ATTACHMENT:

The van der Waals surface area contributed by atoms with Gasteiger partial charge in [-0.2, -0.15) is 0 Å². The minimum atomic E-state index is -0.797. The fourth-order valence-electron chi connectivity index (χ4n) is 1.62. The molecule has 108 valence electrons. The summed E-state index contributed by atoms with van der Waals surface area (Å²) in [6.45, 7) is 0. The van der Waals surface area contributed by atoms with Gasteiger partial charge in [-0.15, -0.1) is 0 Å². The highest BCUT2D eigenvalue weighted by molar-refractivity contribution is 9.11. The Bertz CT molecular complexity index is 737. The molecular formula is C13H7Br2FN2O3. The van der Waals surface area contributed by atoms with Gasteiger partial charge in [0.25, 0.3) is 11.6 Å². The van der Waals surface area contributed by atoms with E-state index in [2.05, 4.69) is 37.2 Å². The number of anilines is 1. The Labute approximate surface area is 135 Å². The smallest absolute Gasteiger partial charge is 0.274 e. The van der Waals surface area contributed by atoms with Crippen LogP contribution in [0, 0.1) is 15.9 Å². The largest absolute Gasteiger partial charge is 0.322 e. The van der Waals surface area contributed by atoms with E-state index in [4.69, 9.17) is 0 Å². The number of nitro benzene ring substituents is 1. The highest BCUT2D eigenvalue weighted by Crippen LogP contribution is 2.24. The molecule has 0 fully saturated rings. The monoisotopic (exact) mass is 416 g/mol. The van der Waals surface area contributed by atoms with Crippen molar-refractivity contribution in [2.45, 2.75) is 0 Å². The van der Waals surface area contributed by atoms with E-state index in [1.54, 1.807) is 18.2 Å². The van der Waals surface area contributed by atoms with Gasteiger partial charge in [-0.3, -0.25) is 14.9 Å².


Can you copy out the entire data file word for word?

The van der Waals surface area contributed by atoms with Gasteiger partial charge in [-0.2, -0.15) is 0 Å². The minimum atomic E-state index is -0.797. The fourth-order valence-electron chi connectivity index (χ4n) is 1.62. The molecule has 108 valence electrons. The summed E-state index contributed by atoms with van der Waals surface area (Å²) in [6.45, 7) is 0. The van der Waals surface area contributed by atoms with Gasteiger partial charge in [-0.15, -0.1) is 0 Å². The highest BCUT2D eigenvalue weighted by molar-refractivity contribution is 9.11. The Bertz CT molecular complexity index is 737. The molecular formula is C13H7Br2FN2O3. The van der Waals surface area contributed by atoms with Gasteiger partial charge in [0.25, 0.3) is 11.6 Å². The van der Waals surface area contributed by atoms with E-state index in [2.05, 4.69) is 37.2 Å². The number of anilines is 1. The Labute approximate surface area is 135 Å². The smallest absolute Gasteiger partial charge is 0.274 e. The van der Waals surface area contributed by atoms with Crippen LogP contribution in [0, 0.1) is 15.9 Å². The largest absolute Gasteiger partial charge is 0.322 e. The van der Waals surface area contributed by atoms with E-state index in [4.69, 9.17) is 0 Å². The number of nitro benzene ring substituents is 1. The highest BCUT2D eigenvalue weighted by Crippen LogP contribution is 2.24. The molecule has 0 fully saturated rings. The monoisotopic (exact) mass is 416 g/mol. The van der Waals surface area contributed by atoms with Crippen molar-refractivity contribution in [2.45, 2.75) is 0 Å². The van der Waals surface area contributed by atoms with E-state index in [1.54, 1.807) is 18.2 Å². The van der Waals surface area contributed by atoms with Gasteiger partial charge in [-0.3, -0.25) is 14.9 Å².